RCCNet: An Efficient Convolutional Neural Network for Histological Routine Colon Cancer Nuclei Classification

09/30/2018 ∙ by Shabbeer Basha S H, et al. ∙ IIIT Sri City 0

Efficient and precise classification of histological cell nuclei is of utmost importance due to its potential applications in the field of medical image analysis. It would facilitate the medical practitioners to better understand and explore various factors for cancer treatment. The classification of histological cell nuclei is a challenging task due to the cellular heterogeneity. This paper proposes an efficient Convolutional Neural Network (CNN) based architecture for classification of histological routine colon cancer nuclei named as RCCNet. The main objective of this network is to keep the CNN model as simple as possible. The proposed RCCNet model consists of only 1,512,868 learnable parameters which are significantly less compared to the popular CNN models such as AlexNet, CIFARVGG, GoogLeNet, and WRN. The experiments are conducted over publicly available routine colon cancer histological dataset "CRCHistoPhenotypes". The results of the proposed RCCNet model are compared with five state-of-the-art CNN models in terms of the accuracy, weighted average F1 score and training time. The proposed method has achieved a classification accuracy of 80.61 score. The proposed RCCNet is more efficient and generalized terms of the training time and data over-fitting, respectively.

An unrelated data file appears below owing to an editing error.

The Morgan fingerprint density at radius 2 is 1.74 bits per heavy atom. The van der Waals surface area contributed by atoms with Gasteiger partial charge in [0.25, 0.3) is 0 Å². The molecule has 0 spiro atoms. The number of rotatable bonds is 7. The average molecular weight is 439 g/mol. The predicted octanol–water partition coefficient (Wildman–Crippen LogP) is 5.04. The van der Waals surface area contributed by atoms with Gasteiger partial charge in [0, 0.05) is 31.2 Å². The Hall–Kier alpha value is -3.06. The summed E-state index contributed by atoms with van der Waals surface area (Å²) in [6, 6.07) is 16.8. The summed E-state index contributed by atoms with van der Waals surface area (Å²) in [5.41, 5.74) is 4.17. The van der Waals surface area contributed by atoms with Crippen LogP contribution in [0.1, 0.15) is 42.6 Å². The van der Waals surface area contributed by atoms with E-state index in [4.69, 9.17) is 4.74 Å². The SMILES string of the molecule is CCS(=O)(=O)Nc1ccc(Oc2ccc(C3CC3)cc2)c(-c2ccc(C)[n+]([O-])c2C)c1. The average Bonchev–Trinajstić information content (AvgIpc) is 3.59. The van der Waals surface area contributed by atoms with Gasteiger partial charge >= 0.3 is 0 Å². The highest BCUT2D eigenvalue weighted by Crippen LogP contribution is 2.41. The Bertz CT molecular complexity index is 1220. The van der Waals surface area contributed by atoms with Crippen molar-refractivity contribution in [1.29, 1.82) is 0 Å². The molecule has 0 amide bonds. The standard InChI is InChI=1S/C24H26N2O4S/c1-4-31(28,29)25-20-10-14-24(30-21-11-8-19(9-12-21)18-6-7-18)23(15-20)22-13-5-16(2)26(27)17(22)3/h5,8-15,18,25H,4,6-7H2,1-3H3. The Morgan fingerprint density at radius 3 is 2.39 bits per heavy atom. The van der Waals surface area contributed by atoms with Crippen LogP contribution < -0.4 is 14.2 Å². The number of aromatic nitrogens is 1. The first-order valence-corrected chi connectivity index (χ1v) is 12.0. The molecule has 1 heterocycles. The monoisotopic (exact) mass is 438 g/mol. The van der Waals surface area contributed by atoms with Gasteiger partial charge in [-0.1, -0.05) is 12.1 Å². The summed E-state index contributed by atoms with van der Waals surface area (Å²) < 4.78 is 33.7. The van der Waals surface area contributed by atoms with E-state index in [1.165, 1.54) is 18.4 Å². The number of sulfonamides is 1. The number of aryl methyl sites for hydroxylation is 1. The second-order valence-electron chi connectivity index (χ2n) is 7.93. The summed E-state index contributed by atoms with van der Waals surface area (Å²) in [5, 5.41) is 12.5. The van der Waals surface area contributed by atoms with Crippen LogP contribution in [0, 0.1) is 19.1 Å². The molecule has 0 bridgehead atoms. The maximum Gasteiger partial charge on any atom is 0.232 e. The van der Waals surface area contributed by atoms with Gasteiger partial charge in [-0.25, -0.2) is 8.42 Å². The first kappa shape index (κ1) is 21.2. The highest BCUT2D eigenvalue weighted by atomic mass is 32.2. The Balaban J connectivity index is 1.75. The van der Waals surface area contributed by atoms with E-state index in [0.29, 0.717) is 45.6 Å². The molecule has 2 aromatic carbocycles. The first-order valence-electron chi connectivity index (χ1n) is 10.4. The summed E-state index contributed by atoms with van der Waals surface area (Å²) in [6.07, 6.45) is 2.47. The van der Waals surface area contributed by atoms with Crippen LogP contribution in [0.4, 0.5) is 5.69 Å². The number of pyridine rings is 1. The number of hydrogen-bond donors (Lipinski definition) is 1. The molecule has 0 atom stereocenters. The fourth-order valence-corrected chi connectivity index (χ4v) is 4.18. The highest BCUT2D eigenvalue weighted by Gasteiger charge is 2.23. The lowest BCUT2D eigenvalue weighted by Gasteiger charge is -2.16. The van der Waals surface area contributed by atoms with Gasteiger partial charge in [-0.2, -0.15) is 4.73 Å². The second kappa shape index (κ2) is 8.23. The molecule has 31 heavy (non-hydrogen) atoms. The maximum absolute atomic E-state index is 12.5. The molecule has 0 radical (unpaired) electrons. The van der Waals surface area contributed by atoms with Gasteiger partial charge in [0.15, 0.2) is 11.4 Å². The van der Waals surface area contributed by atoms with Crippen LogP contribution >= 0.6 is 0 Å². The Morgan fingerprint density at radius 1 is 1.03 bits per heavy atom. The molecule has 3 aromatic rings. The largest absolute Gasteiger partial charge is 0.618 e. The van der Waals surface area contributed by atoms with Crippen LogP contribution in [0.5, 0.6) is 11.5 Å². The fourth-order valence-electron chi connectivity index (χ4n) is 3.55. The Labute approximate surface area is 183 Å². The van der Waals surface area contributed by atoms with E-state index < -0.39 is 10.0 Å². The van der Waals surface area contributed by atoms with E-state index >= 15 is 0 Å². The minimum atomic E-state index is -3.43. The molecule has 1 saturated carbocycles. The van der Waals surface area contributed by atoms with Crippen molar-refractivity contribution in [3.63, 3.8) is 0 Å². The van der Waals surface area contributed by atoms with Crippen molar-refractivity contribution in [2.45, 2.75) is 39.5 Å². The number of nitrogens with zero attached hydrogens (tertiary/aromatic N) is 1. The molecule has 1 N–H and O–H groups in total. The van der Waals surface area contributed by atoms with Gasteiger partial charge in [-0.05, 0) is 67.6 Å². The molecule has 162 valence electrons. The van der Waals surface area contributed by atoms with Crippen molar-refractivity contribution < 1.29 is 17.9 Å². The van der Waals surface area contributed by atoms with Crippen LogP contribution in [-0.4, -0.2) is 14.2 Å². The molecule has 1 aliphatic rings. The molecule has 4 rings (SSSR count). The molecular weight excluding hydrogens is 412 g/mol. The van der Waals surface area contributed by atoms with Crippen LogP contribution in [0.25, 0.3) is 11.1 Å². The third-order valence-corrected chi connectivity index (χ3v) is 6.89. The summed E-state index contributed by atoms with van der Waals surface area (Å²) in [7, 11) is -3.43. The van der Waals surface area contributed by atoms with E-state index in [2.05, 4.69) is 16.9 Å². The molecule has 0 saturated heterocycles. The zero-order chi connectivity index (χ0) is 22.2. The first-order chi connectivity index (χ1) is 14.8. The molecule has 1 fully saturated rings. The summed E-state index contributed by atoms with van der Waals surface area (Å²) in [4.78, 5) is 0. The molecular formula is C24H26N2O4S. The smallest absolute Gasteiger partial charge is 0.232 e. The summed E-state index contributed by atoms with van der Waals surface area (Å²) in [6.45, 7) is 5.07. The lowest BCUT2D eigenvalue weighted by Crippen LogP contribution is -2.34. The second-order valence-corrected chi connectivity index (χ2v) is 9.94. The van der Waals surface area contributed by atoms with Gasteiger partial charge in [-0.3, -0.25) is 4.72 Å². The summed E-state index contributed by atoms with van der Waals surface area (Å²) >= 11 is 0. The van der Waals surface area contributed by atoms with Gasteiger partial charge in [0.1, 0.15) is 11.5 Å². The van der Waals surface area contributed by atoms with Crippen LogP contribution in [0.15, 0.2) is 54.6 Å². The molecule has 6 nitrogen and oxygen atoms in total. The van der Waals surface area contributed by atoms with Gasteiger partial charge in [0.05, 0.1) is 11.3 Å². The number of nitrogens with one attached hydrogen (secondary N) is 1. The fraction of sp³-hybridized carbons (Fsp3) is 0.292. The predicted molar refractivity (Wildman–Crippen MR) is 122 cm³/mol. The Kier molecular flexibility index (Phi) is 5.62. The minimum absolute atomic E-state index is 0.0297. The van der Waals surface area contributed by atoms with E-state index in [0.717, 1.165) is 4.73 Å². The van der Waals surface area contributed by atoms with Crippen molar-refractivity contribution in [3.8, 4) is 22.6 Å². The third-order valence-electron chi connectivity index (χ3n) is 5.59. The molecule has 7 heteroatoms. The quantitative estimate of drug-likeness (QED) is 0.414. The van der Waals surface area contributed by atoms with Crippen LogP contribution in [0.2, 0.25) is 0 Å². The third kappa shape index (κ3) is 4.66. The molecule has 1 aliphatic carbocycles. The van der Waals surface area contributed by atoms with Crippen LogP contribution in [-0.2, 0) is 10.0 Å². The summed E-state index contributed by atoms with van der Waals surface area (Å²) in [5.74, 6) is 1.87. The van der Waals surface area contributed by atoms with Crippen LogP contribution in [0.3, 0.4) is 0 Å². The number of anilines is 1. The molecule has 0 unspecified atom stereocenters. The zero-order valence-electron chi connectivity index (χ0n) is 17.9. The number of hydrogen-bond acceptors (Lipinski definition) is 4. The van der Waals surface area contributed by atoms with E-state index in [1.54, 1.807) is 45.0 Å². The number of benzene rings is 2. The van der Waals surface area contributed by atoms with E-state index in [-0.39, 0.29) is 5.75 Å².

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I Introduction

The medical image analysis is one of the fundamental, applied, and active research area during the last few decades. The classification of medical images such as colon cancer is one of the most popular core research areas of the medical image analysis [1]

. Categorization of tumors at the cellular level can help medical professionals to better understand the tumor characteristics which can facilitate them to explore various options for cancer treatment. Classifying cell nuclei from routine colon cancer (RCC) images is a challenging task due to cellular heterogeneity.